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Sometimes, deciding to do a thing is just as difficult as actually making that thing happen. Changing careers and moving to a new home are good examples. So is divorce.
The whole divorce process is usually stressful, starting from the time the decision is made that the marriage is over. Once the decision has been made, it’s time to get to work. Whether you’ve hired an attorney or you’re pro se and handling the case yourself, you can help save some valuable time and money by gathering copies of necessary documents and records before it may become too difficult to get them after the divorce process begins.
Why Gather Documents
You need information to start and finish the divorce, it’s that simple. In any divorce, the papers filed with the court require information on children, property, assets and many other items connected to the marriage. By gathering them now, not only are you able to get and stay organized, but you help make sure you get everything you need just in case your soon-to-be ex tries to make things difficult by taking or hiding the materials.
You need a lot of personal information to prove the existence of the marriage, citizenship and children of the marriage. You also need to prove that the court you’re filing for divorce in has the legal authority or jurisdiction to grant your divorce. Here’s a list of personal documents and records about you, your spouse and your children you should look for:
- Birth certificates
- Immigration and naturalization documents
- Social Security cards
- Death certificate of a prior, deceased spouse
- Court decrees and judgments in proceedings with a prior spouse
- Separation agreements, antenuptial (or “prenuptial’) and post-nuptial agreements and other agreements between you and your current spouse
Financial Documents and Property Records
Here’s a list of documents with vital information about your and your spouse’s income, savings, assets, debts and expenses that are important in deciding many issues in the divorce, such as child support, spousal support or alimony and the division of property between you and your spouse:
- Federal, state and local income tax returns for the last three to five years
- Payroll statements, pay stubs and overtime and bonus records
- Pension or retirement plan, annuities, individual retirement account (IRA) documents
- Insurance policies including life, health, automobile and homeowners insurance
- Real estate deeds, contracts or leases
- Mortgages, loans, credit card statements and other records showing debt
- Bank checking and savings accounts, cancelled checks, checkbook journals and deposit slips
- Household budgets or expense records
- Expense or billing statements for food, rent, utilities, clothing, household goods, repairs, gas, education, vacations, entertainment, subscriptions and other expenses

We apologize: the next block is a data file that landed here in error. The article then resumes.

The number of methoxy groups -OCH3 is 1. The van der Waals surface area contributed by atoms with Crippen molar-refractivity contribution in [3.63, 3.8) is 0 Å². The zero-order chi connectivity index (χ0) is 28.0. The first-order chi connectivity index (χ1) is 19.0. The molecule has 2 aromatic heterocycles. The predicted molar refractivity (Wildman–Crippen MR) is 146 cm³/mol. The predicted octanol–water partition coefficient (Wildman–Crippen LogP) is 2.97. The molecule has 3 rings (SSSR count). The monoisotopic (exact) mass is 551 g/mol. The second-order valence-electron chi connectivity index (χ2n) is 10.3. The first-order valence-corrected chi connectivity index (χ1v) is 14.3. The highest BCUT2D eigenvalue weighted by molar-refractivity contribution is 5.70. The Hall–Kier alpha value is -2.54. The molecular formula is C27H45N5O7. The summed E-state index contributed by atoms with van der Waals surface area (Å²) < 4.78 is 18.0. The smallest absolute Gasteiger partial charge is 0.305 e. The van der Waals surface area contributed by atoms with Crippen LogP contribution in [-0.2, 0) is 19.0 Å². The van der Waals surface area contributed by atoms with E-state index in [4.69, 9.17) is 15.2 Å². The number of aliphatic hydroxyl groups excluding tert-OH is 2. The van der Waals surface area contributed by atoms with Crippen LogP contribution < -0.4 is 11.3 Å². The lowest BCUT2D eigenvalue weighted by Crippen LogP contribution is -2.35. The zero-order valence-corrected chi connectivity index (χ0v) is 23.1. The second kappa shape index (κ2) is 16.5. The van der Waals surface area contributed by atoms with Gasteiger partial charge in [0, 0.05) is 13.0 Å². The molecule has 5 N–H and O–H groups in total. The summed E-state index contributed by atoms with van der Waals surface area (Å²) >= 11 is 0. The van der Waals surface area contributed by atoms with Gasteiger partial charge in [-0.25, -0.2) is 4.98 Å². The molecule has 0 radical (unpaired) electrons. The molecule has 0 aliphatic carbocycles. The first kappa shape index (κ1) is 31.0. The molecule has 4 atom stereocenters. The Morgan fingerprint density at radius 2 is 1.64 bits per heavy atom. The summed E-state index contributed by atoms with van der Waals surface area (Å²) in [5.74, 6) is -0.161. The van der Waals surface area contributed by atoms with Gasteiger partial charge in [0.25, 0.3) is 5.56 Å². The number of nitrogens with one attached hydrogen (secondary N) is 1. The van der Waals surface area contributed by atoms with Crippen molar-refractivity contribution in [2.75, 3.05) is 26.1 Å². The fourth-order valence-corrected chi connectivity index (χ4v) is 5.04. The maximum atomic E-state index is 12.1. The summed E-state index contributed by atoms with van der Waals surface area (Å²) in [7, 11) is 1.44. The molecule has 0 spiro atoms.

Business Documents and Records
Married couples sometimes own and run businesses, and if you do, here’s a list of documents and records that should be collected:
- Federal, state and local income tax returns for the business
- Business profit and loss statements
- Business balance sheets
- Business financial statements
- Corporate records and minute books including articles of incorporation and bylaws
- Partnership agreements
- Shareholder agreements
- Business credit card statements and records
- Business insurance policies
- Business contracts
- Deeds, mortgages, leases and other real estate interests held by the business
Other Documents and Records
Other documents and records that may be helpful in protecting your interests throughout the divorce process include:
- Photographs of you, your spouse and your children
- Letters, cards and notes written by or to you, your spouse and your children
- Movies, videotapes and tape recordings of you, your spouse and your children
Sometimes you can’t get your hands on documents you need, like when they’re in a safety deposit box. Make a detailed list of the documents with as much information as possible, like dates, document titles and what the documents are about.
You may be unpleasantly surprised to find that documents that were readily available to you before the divorce suddenly disappear after the divorce process begins. Gathering what you can as soon as possible will make the whole divorce process much less stressful for you down the road.
Questions for Your Attorney
- My spouse owns a business, but I no longer have access to business records. How can I get copies?
- My spouse has taken personal documents, like my birth certificate and the Social Security cards for our family members; does my spouse have to give them back?
- If I didn’t keep copies of the documents I’ll need during my divorce, how likely is it that my spouse will cooperate in sharing them, or will I have to seek help from attorneys and the courts?